8th November 2020
There are certain singer/songwriters who become a deeply ingrained part of your life. The kind that helps you through teenage self-doubt all the way to the retrospection and hindsight that comes with the ‘Autumn’ years. Joni Mitchell is one of those people and, as it was her 77th birthday yesterday, it is only fitting to pay tribute to one of the true greats with a personal selection of three songs.
Trying to pinpoint a favourite Joni Mitchell song is an impossibility for me. I was a very confused 16-year-old when a family friend introduced me to both Joni Mitchell’s Blue and Carole King’s Tapestry in the same week. It was a week that deeply influenced my life and helped shape my tastes and deepen my appreciation for music.
I knew songs like ‘Clouds’ and ‘Big Yellow Taxi’ from her earlier albums thanks to ‘Going Gooding’, a wonderful late-night hour of ‘adult contemporary’ music that was the only relief to the bland ear- fodder that dominated playlists of the prime spots. Through Malcolm Gooding’s program I was introduced to (what was then) non-mainstream artists like James Taylor, Cat Stevens, The Doors and Gordon Lightfoot. It was an era of remarkable musical storytellers.
My first choice for today has to be from Blue. What hit a chord in me on hearing it must have had the same resonance with millions of others and it is cited as one of the most influential albums of the century. Joni Mitchell gave a probable reason during an interview with Rolling Stone in 1979.
“There’s hardly a dishonest note in the vocals,” she said. “At that period in my life, I had no personal defences. I felt like a cellophane wrapper on a pack of cigarettes. I felt like I had absolutely no secrets from the world and I couldn’t pretend in my life to be strong. Or to be happy. But the advantage of it in the music was that there were no defences there either.”
I’ve chosen the beautifully written, perfectly sung ‘A Case of You’ to start us off. 😎
I’m not going to pile on the facts and figures about how many albums have sold and the numerous awards that Joni Mitchell has received during her career. The undisputed fact is that she became a huge influence to many of musicians throughout the years, and will possibly continue to be so years after she has left us.
My second choice of songs comes from the 1977 album Don Juan’s Reckless Daughter. This was the second album where she explored the fusion of Jazz with her distinctive writing style. The double-album wasn’t a favourite with some critics at the time, but in later years has been recognized as the work of genius it is.
Weather Report’s bass genius, the late Jaco Pastorius, brought a magical dimension to Joni’s music. He lent his talents to the four Mitchell’s albums that are regarded as her Jazz phase; Hejira (1976), Don Juan’s Reckless Daughter (1977), Mingus (1979) and Shadows and Light (1980). A known and self-proclaimed ‘badass’, he was known as being awkward to work with, but Joni and he hit it off wonderfully.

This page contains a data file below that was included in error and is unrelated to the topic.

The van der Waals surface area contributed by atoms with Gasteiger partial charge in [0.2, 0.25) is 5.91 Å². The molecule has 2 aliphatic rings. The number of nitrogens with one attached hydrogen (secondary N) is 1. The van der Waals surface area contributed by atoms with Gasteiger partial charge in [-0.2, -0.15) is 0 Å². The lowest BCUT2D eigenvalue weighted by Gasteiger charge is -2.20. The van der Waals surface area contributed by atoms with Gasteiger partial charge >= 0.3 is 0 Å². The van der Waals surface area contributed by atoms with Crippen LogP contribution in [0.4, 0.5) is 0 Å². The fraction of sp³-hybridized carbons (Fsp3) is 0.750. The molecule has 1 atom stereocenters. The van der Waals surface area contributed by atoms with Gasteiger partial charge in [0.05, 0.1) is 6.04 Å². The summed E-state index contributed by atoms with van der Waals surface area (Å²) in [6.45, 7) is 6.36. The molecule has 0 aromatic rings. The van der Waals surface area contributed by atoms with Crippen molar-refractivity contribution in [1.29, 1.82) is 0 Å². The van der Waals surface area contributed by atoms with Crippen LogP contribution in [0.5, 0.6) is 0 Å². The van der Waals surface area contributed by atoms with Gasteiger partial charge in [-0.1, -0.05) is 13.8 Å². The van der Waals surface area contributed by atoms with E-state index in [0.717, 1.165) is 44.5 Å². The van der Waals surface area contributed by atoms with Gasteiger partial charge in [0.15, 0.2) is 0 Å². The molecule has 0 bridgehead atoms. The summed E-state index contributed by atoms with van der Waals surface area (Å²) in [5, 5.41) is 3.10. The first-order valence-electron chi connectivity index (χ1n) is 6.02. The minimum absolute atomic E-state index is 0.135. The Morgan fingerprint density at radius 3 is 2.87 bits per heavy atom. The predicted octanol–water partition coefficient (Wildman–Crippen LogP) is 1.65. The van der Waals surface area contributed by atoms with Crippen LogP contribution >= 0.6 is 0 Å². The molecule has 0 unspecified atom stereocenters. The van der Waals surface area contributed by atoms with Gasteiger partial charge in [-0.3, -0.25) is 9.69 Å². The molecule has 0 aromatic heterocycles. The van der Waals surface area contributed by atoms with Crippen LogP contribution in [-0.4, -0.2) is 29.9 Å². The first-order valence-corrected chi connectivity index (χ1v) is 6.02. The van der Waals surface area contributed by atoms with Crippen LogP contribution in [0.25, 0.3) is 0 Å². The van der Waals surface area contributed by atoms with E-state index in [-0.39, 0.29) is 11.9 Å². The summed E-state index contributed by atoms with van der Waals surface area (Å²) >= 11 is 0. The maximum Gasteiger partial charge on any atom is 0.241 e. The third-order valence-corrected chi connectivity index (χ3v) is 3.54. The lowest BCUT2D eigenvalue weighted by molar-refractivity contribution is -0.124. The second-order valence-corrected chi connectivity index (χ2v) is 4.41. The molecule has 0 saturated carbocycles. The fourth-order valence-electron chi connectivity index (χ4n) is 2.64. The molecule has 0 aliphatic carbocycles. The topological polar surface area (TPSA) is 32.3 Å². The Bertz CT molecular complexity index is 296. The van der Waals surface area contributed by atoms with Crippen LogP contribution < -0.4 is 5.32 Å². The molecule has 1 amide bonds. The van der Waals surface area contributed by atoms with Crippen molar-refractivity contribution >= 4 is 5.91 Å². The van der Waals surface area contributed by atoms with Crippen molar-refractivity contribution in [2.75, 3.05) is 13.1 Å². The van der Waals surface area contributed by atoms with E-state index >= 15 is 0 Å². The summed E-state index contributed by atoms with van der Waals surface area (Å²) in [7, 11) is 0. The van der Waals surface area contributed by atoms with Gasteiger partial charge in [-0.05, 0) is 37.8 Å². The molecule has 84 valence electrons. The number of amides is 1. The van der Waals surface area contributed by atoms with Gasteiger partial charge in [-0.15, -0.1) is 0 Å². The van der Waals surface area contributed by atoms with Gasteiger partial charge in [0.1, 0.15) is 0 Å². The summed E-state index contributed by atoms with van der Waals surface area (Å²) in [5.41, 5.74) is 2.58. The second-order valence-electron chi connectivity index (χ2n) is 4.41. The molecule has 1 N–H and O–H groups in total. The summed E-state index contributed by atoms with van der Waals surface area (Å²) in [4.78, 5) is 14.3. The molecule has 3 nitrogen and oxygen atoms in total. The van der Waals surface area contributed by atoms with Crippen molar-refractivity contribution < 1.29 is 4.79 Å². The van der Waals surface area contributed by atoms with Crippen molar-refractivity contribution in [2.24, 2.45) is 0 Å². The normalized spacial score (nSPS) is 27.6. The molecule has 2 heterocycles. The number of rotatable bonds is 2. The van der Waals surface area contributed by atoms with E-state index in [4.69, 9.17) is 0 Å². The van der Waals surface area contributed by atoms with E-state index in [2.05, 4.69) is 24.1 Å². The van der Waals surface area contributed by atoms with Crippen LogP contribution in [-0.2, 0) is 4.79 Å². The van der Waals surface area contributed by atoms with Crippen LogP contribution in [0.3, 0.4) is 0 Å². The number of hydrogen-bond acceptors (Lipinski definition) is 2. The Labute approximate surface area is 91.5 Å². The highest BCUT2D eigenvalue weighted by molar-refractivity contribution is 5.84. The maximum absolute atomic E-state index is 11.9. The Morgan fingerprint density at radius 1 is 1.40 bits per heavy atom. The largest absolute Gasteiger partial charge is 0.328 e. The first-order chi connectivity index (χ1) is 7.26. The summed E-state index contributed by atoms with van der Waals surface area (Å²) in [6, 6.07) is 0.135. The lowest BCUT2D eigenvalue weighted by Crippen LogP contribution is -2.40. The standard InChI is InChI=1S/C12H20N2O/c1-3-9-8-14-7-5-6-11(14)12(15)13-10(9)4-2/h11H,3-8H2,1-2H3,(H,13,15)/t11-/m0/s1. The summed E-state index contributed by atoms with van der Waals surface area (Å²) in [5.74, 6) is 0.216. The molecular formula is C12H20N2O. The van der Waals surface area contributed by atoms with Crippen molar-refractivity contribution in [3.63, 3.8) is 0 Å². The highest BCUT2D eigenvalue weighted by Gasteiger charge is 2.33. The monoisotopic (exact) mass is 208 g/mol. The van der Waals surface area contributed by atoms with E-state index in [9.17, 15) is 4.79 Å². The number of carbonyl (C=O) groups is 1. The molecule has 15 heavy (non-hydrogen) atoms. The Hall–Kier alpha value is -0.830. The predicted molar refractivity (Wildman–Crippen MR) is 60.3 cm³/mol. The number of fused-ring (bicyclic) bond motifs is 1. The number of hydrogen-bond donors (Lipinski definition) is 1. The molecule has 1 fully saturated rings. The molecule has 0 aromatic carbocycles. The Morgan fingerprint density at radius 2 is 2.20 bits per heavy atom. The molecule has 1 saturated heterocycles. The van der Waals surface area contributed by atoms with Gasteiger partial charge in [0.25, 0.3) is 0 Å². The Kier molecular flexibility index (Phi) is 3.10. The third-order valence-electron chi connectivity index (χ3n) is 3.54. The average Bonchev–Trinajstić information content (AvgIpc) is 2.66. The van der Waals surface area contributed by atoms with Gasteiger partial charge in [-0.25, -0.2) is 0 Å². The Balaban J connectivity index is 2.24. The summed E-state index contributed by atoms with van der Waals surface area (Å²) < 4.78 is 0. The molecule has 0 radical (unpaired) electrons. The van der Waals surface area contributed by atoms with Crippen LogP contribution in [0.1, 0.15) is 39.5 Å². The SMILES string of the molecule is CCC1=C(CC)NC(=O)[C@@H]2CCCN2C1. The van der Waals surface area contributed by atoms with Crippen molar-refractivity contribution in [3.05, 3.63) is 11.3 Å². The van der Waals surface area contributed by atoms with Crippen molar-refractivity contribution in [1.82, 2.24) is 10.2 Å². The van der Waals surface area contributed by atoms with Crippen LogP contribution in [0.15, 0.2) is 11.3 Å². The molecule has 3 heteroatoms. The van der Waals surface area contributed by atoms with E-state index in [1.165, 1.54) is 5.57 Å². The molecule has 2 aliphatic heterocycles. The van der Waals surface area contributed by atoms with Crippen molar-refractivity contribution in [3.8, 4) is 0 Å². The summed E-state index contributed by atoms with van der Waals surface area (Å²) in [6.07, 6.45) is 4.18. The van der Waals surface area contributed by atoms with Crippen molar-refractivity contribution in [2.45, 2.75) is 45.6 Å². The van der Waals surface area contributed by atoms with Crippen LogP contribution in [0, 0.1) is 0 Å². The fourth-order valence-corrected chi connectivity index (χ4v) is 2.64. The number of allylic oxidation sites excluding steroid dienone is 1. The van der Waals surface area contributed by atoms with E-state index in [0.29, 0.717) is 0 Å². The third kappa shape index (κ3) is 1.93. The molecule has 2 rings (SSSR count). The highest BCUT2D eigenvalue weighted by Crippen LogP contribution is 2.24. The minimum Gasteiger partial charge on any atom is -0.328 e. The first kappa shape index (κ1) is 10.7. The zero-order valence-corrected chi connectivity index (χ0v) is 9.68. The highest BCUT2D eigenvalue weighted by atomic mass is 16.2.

In her words “There was a time when Jaco and I first worked together when there was nobody I’d rather hang with than him. There was an appreciation, a joie de vivre, a spontaneity. A lot of people couldn’t take him. Maybe that’s my peculiarity, but then, I also have a fondness for derelicts.”
Mine was a choice between ‘Paprika Plains’ (all 16+ minutes of it), ‘Don Juan’s Reckless Daughter’ and ‘Off Night Backstreet’ for the second slot today. The last on the list won and I think it a perfect example of Joni and Jaco mojo.
To close the Joni Mitchell birthday tribute today I have jumped forward a few years to the Turbulent Indigo album (1994) and a song that is maybe more pertinent and powerful now as it was when it was written – ‘Sex Kills’.Turbulent Indigo was Joni Mitchell’s 15th studio album and critics saw it as a return to form. This was probably a reaction to her semi-rock/synthesized Chalk Marks in a Rain Storm (1988 – which I particularly liked) that had some music-lovers confused as to the direction she was taking.
Turbulent Indigo won Joni two Grammy Awards. Some saw this as a resurrection of her popularity, which is ridiculous, she was and always will be popular. One shouldn’t base popularity or talent on award ceremonies.
It is well known that Joni Mitchell is no longer in the best of health. She was diagnosed with Morgellons Syndrome and announced in 2010 that she would be leaving the music business. A brain aneurysm in 2015 has required her to undergo ongoing physical therapy and daily rehabilitation. She has made a few public appearances, including the 75th birthday tribute concert. It is reported that she is regaining mobility.
The sad truth is that it is doubtful that Joni Mitchell will be with us for many more years and we can only wish her health and comfort. I am truly grateful to have fallen in love with a lady who painted her lyrics with poetry all those years ago. The closing video is a TV clip (Jay Leno I think) of Joni playing an acoustic version of ‘Sex Kills’. The paired-down rendition gives even more power to the lyrics.
Happy 77th Birthday you wonderful lady. 😎
The Loving the Music mini-features are written and compiled by me to support Loving the Music Facebook page and group. Join the community for regular themed three-part posts that do do more than just share a song.
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Words © Andrew Knapp 2020